• This daily news round-up brings you a selection of the latest news and updates on the COVID-19 coronavirus pandemic, as well as tips and tools to help you stay informed and protected.
  • Top stories: US reports 1.35 million COVID-19 cases in one day; study shows how T cells from colds may protect against COVID; Poland's total COVID-19 death toll has passed 100,000.

1. How COVID-19 is affecting the globe

Confirmed cases of COVID-19 have passed 310.5 million globally, according to Johns Hopkins University. The number of confirmed deaths has now passed 5.49 million. More than 9.46 billion vaccination doses have been administered globally, according to Our World in Data.

New COVID-19 cases in Australia continue to hover around record levels, with Victoria state Premier Daniel Andrews warning of "significant pressure in our health system".

Poland's total COVID-19 death toll has passed 100,000, the country's health minister has announced.

Japan has announced its tight entry restrictions, in place to prevent the spread of the Omicron COVID-19 variant, will remain in place until the end of February.

India has reported 168,063 new COVID-19 cases - less than the previous day's figure of 179,723.

Pfizer's Chief Executive Albert Bourla said yesterday that a redesigned COVID-19 vaccine that specifically targets the Omicron variant is likely needed. The company could have one ready to launch by March, he said.

Chile has begun its roll-out of a fourth dose of COVID-19 vaccine to immunocompromised people - a first for the region.

Peru reported an all-time high of 70,000 confirmed COVID-19 infections in the first week of January, a health official said yesterday.

The number of people in hospital with COVID-19 in France rose by 767 to 22,749 on Monday, the biggest increase since April 2021.

Daily new confirmed COVID-19 cases per million people in selected countries
Daily new confirmed COVID-19 cases per million people in selected countries.
Image: Our World in Data

What is the COVID Response Alliance for Social Entrepreneurship?

The COVID Response Alliance to Social Entrepreneurs - soon to continue its work as the Global Alliance for Social Entrepreneurship - was launched in April 2020 in response to the devastating effects of the pandemic. Co-founded by the Schwab Foundation for Social Entrepreneurship together with Ashoka, Echoing Green, GHR Foundation, Skoll Foundation, and Yunus Social Business.

The Alliance provides a trusted community for the world’s leading corporations, investors, governments, intermediaries, academics, and media who share a commitment to social entrepreneurship and innovation.

Since its inception, it has since grown to become the largest multi-stakeholder coalition in the social enterprise sector: its 90+ members collectively support over 100,000 social entrepreneurs across the world. These entrepreneurs, in turn, have a direct or indirect impact on the lives of an estimated 2 billion people.


Together, they work to (i) mobilize support for social entrepreneurs and their agendas; (ii) take action on urgent global agendas using the power of social entrepreneurship, and (iii) share insights from the sector so that social entrepreneurs can flourish and lead the way in shaping an inclusive, just and sustainable world.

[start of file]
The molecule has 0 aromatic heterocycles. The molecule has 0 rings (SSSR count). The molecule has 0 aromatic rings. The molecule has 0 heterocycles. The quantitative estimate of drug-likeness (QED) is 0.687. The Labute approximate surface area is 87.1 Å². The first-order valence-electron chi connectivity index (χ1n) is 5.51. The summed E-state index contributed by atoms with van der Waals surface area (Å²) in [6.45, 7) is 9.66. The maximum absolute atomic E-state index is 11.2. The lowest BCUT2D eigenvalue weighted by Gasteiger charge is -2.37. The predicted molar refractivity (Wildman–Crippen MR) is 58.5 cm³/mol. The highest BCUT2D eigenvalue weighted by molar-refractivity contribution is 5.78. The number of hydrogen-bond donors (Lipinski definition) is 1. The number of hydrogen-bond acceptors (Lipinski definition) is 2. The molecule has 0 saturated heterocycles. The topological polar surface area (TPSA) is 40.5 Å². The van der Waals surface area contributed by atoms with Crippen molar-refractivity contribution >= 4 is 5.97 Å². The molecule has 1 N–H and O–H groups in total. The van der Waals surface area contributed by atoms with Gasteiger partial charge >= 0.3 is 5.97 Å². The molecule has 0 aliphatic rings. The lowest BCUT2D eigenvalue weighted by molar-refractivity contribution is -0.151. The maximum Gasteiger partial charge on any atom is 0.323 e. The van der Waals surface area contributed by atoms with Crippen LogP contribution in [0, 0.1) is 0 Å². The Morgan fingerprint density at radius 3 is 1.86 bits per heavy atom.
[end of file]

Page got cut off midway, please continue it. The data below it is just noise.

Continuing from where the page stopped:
2. US reports 1.35 million COVID-19 cases in one day

The United States reported a record 1.35 million new COVID-19 cases yesterday, according to a Reuters tally, the highest daily total for any country since the start of the pandemic.

The previous record was 1.03 million, reported in the US on 3 January. A large number of cases are reported each Monday as many states do not report over the weekend. The seven-day average for new cases has now tripled in two weeks to over 700,000.

The number of hospitalized COVID-19 patients has also hit an all-time high in the US.

3. Study: How T cells from colds may protect against COVID

T cells created by the body to ward off the common cold can actually help protect against the virus that causes COVID-19 - and could aid in future vaccine development.

Scientists at Imperial College London found the presence of T cells at the time of exposure to SARS-CoV-2 can influence whether someone becomes infected.

Dr Rhia Kundu, from Imperial’s National Heart & Lung Institute, says: “Being exposed to the SARS-CoV-2 virus doesn’t always result in infection, and we’ve been keen to understand why. We found that high levels of pre-existing T cells, created by the body when infected with other human coronaviruses like the common cold, can protect against COVID-19 infection."

However, Dr Kundu warned people should still get their booster: "While this is an important discovery, it is only one form of protection, and I would stress that no one should rely on this alone. Instead, the best way to protect yourself against COVID-19 is to be fully vaccinated, including getting your booster dose.”

Previous research looked at whether other T cells induced by other coronaviruses, including the common cold, could recognize SARS-CoV-2.

T cells are white blood cells that are a vital part of the body's immune response to disease and they play different roles.

"They can act as 'killer cells', attacking cells which have been infected with a virus or another kind of pathogen, or they can act as 'helper cells' by supporting B cells to produce antibodies," says Imperial's Professor Rosemary Boyton.

The latest findings could provide a blueprint for a second-generation, universal vaccine that could prevent infection from current and future SARS-CoV-2 variants, including Omicron.